HUMBERTO GONZÁLEZ RODRÍGUEZ1, ISRAEL CANTÚ SILVA1, MARCO V. GÓMEZ MEZA2, ROQUE G. RAMÍREZ LOZANO3
1University of Nuevo Leon, Faculty of Forest Sciences, Mexico
2University of Nuevo León, Faculty of Economics, Mexico
3University of Nuevo Leon, Faculty of Biology, Mexico
Litterfall is one of the basic and fundamental processes of nutrient cycling in forest ecosystems. This process represents one of the major pathways for the return of organic matter and nutrients from the vegetation to the soil (Montagnini and Jordan 2002, Reyes-Reyes et al. 2003) and therefore contributes to soil formation, structure and fertility. In northeastern Mexico, the main type of vegetation, known as the Tamaulipan thornscrub, is composed of diverse, dense and spiny shrubs and trees which are distinguished by a wide range of taxonomic groups exhibiting differences in growth, leaf life spans, growth dynamics, and phenological development. In this regard, as an approach to understand the seasonal pattern of litterfall dynamics in the subtropical thornscrub woodlands, northeastern Mexico, litter deposition and their respective components were quantified at three sites (Ramones, China and Linares counties, in Nuevo Leon state of Mexico). Results have showed that litter deposition for a year study (November 2004 to October 2005) at the three sites ranged from 4,619 to 7,171kgha-1. In terms of literfall constituents, leaves represented the main component with a deposition that ranged from 3,100 to 4,715kgha-1. Twigs deposition ranged from 545 to 1,546kgha-1, and reproductive structures (flowers, fruits and seeds) deposition varied from 382 to 545kgha-1. The contribution of other litterfall components such as bark and insect faces ranged between 270 and 820kg4ha-1. Spatial and temporal litterfall deposition rates among sites are related to phenological events, community plant structure and environmental variables such as extreme temperatures.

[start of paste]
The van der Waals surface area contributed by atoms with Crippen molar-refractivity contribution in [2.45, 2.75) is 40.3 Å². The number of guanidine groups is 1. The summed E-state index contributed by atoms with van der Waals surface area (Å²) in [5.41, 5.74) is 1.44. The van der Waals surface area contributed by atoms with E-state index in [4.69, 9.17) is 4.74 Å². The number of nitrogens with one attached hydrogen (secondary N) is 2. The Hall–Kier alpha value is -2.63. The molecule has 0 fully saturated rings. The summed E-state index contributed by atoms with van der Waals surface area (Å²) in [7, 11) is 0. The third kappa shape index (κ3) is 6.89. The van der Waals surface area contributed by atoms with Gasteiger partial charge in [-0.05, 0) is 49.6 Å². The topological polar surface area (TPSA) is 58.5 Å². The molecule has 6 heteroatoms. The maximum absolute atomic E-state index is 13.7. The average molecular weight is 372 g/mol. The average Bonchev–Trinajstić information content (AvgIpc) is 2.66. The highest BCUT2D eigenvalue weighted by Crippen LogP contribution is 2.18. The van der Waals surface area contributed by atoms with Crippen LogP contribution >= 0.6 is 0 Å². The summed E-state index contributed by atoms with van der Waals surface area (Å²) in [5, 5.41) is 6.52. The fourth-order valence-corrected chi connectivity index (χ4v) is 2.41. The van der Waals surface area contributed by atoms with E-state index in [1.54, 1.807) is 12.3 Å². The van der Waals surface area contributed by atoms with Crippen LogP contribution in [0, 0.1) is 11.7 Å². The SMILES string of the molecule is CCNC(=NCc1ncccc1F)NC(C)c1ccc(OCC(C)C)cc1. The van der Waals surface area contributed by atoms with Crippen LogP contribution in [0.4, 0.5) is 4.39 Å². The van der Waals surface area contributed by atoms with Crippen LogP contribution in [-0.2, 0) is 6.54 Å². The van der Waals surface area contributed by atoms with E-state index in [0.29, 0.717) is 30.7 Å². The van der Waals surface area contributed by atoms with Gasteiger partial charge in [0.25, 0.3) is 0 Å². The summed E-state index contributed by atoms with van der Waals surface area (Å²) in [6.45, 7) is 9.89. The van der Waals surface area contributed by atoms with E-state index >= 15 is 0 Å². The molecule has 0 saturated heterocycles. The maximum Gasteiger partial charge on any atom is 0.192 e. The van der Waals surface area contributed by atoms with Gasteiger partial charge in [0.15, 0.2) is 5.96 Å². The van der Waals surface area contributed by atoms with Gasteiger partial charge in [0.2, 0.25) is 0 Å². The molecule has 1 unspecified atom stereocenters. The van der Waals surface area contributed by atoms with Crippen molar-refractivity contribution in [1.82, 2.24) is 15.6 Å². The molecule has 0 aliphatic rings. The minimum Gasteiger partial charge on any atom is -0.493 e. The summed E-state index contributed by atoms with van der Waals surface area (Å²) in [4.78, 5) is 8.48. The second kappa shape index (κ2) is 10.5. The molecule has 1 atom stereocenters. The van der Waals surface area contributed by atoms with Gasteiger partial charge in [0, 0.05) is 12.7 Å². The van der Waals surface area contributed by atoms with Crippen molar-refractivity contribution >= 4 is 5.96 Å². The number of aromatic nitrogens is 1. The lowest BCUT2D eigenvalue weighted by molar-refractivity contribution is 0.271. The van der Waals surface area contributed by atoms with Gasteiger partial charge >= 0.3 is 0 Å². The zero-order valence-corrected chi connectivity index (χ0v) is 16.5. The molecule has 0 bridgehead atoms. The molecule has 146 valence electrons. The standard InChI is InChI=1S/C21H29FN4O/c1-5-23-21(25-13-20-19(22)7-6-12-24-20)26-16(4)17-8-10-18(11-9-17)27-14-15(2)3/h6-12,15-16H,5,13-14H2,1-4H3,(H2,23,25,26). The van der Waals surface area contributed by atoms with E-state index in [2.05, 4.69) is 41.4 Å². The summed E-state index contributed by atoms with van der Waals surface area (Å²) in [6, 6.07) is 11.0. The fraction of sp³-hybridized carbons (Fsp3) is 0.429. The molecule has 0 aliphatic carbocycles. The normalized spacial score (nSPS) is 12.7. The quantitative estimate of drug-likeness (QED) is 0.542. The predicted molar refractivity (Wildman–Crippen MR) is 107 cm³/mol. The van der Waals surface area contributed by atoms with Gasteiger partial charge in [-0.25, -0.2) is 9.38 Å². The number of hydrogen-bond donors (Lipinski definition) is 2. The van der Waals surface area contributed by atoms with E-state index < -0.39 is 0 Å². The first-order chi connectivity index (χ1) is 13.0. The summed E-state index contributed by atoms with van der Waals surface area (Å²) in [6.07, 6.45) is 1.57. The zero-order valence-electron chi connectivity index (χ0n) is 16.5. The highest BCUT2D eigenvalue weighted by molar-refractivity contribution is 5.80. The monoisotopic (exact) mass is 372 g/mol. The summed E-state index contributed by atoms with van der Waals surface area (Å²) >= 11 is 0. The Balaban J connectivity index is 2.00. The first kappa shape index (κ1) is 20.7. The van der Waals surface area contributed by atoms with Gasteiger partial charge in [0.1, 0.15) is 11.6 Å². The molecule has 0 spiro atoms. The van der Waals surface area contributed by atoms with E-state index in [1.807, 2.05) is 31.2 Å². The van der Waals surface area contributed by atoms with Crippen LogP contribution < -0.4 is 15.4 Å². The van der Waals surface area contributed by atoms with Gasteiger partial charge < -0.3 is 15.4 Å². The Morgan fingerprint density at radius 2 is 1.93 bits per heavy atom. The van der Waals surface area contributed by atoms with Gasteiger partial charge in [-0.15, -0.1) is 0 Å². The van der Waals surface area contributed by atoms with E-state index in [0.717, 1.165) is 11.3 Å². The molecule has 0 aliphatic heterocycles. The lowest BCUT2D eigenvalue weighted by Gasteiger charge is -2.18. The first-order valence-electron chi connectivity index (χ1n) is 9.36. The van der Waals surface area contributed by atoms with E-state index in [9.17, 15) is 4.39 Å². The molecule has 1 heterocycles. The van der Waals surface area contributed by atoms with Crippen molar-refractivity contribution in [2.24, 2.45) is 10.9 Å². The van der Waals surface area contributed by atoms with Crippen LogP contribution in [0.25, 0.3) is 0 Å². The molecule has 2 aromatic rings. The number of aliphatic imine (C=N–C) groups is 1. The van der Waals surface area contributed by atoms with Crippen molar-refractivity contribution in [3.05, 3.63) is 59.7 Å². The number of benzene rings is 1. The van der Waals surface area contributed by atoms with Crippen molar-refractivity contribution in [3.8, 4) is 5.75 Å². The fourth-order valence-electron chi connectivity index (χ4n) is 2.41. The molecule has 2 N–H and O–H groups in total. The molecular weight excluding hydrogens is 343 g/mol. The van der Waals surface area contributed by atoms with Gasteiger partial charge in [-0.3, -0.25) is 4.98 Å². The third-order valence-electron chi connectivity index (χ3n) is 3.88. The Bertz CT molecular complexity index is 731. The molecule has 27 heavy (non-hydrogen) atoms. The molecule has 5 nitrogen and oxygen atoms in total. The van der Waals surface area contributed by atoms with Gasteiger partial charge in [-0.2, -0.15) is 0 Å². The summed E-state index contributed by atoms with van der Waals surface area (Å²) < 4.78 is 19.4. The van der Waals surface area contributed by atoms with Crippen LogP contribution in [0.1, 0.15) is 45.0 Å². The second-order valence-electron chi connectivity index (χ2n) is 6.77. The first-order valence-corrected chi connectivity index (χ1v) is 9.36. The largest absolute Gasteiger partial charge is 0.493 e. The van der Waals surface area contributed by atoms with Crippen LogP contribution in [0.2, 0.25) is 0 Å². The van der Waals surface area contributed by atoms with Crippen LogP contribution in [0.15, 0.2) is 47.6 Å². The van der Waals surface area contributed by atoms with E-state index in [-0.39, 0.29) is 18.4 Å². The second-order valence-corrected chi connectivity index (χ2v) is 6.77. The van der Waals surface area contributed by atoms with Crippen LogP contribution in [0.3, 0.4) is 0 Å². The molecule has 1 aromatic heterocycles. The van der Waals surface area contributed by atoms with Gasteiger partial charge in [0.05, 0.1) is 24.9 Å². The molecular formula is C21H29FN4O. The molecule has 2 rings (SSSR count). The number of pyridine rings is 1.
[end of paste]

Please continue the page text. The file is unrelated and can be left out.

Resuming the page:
Keywords: Litter components, Litter production, litterfall, Subtropical woodlands, Thornscrub